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Cell Phone Calls During Flights: Best Idea or Worst Idea Ever?

Love it or hate it, chatting on your cell phone during a flight could soon become a reality.
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Love it or hate it, chatting on your cell phone during a flight could soon become a reality. 

The Federal Communications Commission is considering new rules that would allow passengers to make calls on their  cell phones during flights.

“Modern technologies can deliver mobile services in the air safely and reliably, and the time is right to review our outdated and restrictive rules," FCC Chairman Tom Wheeler said in a statement on Thursday. "I look forward to working closely with my colleagues, the FAA, and the airline industry on this review of new mobile opportunities for consumers.”

Related: Mobile Carriers Say No to Proposed 'Kill Switch' to Deter Smartphone Theft

The proposal is already getting some pushback. The Association of Flight Attendants, a union representing flight attendants, issued a statement Thursday expressing concerns that in-flight calls would not only be disruptive to passengers, but unsafe.

"In far too many operational scenarios, passengers making phone calls could extend beyond a mere nuisance, creating negative effects on aviation safety and security that are great and far too risky," the union said. "Besides potential passenger conflicts, flight attendants also are concerned that in emergencies, cell phone use would drown out announcements and distract from life-saving instructions from the crew.”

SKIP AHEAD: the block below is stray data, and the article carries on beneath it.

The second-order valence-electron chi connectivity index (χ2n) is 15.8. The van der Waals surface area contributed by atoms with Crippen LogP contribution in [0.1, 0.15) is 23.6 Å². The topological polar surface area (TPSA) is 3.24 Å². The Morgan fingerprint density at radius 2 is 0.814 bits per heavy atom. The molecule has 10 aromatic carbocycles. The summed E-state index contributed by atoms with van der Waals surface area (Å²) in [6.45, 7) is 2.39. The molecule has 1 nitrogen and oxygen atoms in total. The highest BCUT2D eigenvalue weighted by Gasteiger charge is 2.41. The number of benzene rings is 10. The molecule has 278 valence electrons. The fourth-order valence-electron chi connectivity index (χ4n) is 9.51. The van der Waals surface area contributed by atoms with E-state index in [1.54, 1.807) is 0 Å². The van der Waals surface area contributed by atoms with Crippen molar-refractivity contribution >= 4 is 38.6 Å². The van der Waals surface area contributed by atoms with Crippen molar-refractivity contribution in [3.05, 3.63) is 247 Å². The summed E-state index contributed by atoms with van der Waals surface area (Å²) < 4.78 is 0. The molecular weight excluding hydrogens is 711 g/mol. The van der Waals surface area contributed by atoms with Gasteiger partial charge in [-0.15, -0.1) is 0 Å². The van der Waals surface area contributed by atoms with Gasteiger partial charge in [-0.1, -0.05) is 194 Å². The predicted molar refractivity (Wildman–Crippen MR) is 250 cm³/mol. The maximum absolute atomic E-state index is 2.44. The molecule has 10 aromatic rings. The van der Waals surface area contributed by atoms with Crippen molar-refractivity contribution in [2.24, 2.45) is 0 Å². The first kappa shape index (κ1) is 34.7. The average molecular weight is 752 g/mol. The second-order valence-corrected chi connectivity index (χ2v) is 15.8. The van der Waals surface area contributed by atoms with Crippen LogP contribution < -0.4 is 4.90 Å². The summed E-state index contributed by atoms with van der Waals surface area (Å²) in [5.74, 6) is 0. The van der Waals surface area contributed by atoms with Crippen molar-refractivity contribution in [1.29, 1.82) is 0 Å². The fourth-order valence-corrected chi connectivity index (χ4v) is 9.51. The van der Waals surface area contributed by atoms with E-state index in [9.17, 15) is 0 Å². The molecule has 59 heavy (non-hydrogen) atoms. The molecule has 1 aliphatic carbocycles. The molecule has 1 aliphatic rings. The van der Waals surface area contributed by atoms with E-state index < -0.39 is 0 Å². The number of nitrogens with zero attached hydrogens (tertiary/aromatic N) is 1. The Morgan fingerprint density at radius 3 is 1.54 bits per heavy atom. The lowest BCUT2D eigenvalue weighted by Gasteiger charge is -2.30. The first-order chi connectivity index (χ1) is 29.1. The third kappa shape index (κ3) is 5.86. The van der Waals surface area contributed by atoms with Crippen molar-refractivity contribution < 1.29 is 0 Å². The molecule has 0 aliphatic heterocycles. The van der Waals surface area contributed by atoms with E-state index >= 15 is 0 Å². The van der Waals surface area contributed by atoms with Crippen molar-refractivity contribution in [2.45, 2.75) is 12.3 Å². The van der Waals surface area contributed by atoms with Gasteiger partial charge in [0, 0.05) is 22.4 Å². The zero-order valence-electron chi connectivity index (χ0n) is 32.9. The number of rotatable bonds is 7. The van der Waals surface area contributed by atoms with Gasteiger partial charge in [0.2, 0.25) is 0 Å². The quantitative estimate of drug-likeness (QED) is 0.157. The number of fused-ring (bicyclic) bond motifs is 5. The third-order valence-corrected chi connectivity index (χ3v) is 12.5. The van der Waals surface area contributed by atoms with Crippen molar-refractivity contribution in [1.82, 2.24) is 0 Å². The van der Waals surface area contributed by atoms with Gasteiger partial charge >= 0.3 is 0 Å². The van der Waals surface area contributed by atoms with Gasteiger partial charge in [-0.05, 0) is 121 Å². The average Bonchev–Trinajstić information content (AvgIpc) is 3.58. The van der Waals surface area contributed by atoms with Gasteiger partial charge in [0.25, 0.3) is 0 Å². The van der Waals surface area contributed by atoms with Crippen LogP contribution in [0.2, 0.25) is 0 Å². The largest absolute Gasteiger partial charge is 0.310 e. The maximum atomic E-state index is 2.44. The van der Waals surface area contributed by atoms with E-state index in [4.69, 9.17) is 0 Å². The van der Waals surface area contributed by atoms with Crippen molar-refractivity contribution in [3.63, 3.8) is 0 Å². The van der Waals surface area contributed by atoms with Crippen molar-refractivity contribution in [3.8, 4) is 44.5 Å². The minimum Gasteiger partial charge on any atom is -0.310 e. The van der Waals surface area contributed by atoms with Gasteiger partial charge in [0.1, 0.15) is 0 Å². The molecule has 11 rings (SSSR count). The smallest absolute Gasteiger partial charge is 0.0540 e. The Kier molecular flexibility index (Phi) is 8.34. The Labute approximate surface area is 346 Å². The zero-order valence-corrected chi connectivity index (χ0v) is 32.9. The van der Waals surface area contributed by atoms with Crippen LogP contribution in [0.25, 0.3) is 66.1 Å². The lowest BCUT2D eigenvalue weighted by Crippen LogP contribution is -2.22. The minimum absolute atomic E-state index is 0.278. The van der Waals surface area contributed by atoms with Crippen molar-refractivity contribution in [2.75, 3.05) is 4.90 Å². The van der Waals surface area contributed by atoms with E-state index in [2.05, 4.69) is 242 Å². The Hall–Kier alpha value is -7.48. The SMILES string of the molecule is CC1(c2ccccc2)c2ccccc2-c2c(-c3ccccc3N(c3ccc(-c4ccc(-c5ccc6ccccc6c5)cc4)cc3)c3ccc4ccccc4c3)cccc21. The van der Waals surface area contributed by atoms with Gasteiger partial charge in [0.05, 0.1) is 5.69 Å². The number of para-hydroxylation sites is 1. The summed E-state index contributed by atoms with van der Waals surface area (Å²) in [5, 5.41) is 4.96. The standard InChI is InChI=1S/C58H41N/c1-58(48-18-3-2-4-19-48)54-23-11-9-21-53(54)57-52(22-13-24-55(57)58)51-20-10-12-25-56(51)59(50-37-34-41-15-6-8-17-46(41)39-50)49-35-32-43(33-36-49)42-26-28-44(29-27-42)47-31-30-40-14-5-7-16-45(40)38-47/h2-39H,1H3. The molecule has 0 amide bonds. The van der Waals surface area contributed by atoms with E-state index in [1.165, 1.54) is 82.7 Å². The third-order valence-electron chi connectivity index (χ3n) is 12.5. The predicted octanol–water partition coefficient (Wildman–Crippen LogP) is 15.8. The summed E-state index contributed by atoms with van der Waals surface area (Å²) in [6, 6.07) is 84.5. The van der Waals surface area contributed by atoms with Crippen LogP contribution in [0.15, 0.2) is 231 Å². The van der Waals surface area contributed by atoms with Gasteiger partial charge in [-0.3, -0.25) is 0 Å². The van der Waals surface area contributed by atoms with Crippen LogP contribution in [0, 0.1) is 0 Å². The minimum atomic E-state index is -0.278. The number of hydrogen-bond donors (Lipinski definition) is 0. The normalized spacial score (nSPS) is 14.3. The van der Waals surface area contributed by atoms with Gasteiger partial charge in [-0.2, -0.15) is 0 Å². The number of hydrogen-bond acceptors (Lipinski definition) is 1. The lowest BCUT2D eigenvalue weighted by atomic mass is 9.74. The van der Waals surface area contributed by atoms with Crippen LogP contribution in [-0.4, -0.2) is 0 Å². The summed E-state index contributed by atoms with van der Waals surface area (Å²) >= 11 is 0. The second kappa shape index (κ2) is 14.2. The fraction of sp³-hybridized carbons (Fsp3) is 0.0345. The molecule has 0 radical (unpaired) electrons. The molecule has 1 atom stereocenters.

Someone in Richmond, Va., has already launched a petition on a White House website  against the proposed changes. The petition on the “We the People” site calls the proposal "the worst idea the FCC has come up with to date."

“This would make an already cranky, uncomfortable travel experience exponentially worse, and as a frequent flier and concerned citizen, I think the administration needs to nip this in the bud. Just because we CAN use our phones at 30,000 feet doesn't mean that we SHOULD be able to.”

An online petition needs 100,000 signatures in order for the White House to issue a public response. As of late Friday morning, 734 people had signed.

The news comes on the heels of several other important moves concerning device use on airplanes. Last month, the Federal Aviation Administration announced plans to permit airlines in the U.S. to allow passengers to read e-books, play games, and watch videos on their devices during all phases of flight. The European Commission followed suit with similar news and gave the green light to the use of 3G and LTE networks in flight.